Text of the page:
• University City Public Library
  • Louis Shomer, How to Dance: the latest and most complete instructions in ballroom dance steps; the ABC of modern dancing, dancing the latest steps from the square dances to the swing waltz (New York: Louellen Publishing Co., 1937)
    • St. Louis Public Library
  • Charley Thomas 12 Home Made Square Dances (Woodbury NJ: American Squares, 1948)
    • Washington University, Olin Library
  • Beth Tolman and Ralph Page, The Country Dance Book: the old fashioned square dance, its history, lore, variations & its callers, complete and joyful instructions (Guilford VT: The Countryman Press, 1937)
    • St. Louis Public Library
    • St. Louis County Library
    • Washington University, Olin Library
    • Webster Groves Public Library
  • Beth Tolman, How to put on and make successful the country dance party (Weston VT: The Countryman Press, 1938)
    • St. Louis Public Library
  • Ruth Marian Wilson, Folk and Square Dance Syllabus (Seattle: Univ. of Washington, 1954)
    • St. Louis County Library

     

Libraries

Beneficial Tradition lending library (ask Deborah Hyland)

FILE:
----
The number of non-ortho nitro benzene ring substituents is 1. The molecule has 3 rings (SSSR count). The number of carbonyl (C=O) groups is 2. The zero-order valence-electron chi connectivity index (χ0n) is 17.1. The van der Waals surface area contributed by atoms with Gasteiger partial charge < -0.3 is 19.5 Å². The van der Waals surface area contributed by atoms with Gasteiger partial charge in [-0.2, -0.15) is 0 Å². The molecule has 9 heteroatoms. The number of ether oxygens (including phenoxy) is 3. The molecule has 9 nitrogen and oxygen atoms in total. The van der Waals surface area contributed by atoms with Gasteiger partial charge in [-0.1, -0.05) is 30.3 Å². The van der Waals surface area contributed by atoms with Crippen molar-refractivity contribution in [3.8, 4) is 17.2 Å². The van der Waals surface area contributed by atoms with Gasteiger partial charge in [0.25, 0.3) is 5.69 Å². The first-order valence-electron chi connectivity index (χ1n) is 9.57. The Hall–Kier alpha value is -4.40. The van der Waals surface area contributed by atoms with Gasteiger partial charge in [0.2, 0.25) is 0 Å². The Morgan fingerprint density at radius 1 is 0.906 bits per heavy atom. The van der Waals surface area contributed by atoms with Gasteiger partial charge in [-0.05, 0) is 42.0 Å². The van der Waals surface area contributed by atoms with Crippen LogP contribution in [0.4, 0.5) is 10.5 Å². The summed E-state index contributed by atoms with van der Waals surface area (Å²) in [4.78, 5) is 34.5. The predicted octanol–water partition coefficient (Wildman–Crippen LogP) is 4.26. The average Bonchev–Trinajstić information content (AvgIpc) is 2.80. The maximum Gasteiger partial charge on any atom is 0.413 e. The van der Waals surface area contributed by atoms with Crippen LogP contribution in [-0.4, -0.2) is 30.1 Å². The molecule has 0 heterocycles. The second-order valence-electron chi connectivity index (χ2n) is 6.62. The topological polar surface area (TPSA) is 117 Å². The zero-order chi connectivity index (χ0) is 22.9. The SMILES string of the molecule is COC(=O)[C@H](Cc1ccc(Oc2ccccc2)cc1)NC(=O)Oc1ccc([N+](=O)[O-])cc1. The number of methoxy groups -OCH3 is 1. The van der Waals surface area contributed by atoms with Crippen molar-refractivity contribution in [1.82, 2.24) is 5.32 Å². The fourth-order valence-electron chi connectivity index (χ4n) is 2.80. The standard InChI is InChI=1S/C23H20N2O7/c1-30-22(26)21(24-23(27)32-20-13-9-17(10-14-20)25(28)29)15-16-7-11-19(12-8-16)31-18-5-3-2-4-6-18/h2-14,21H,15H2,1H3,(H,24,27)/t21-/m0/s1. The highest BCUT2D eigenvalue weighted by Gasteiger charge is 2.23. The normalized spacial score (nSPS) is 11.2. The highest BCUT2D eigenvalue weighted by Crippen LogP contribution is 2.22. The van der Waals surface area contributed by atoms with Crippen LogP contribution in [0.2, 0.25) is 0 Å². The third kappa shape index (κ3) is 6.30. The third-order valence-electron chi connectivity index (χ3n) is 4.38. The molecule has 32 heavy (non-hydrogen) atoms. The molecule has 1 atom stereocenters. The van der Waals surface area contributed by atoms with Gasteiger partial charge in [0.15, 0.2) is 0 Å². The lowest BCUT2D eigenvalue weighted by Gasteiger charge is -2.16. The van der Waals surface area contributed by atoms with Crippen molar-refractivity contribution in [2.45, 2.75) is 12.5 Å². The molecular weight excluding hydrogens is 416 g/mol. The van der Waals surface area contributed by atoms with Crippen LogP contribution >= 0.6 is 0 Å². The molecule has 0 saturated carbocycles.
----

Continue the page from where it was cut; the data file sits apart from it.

Childgrove Country Dancers lending library (ask Martha Edwards)
Fontbonne College Library
Kirkwood Public Library
Southern Illinois University (Edwardsville) Library
St. Louis County Library
St. Louis Public Library
St. Louis University Libraries
University City Public Library
University of Missouri (St. Louis) Libraries
Washington University Libraries
Webster Groves Public Library
Webster University Libraries

 

When We Usually Dance

*Here’s the formula for when we dance on Sundays: There is always a contra dance on the 3rd Saturday. The next night (Sunday) is a Waltz Party, which is usually the 3rd Sunday, but If the first day of the month is a Sunday, then it's the 4th Sunday.  In the end, the best way to know when we dance is to check the schedule.

 Which week Sunday Monday Tuesday Wednesday Thursday Friday Saturday  Which week
    English
Plain/Fancy
  Calling Party     Callers Choice 1st
1st Contra     Calling Party       2nd
2nd Contra     Calling Party   English
Country Dance
Contra 3rd
3rd Waltz     Calling Party       4th
4th Contra     Calling Party       5th
5th Contra      Calling Party        

Sunday Dances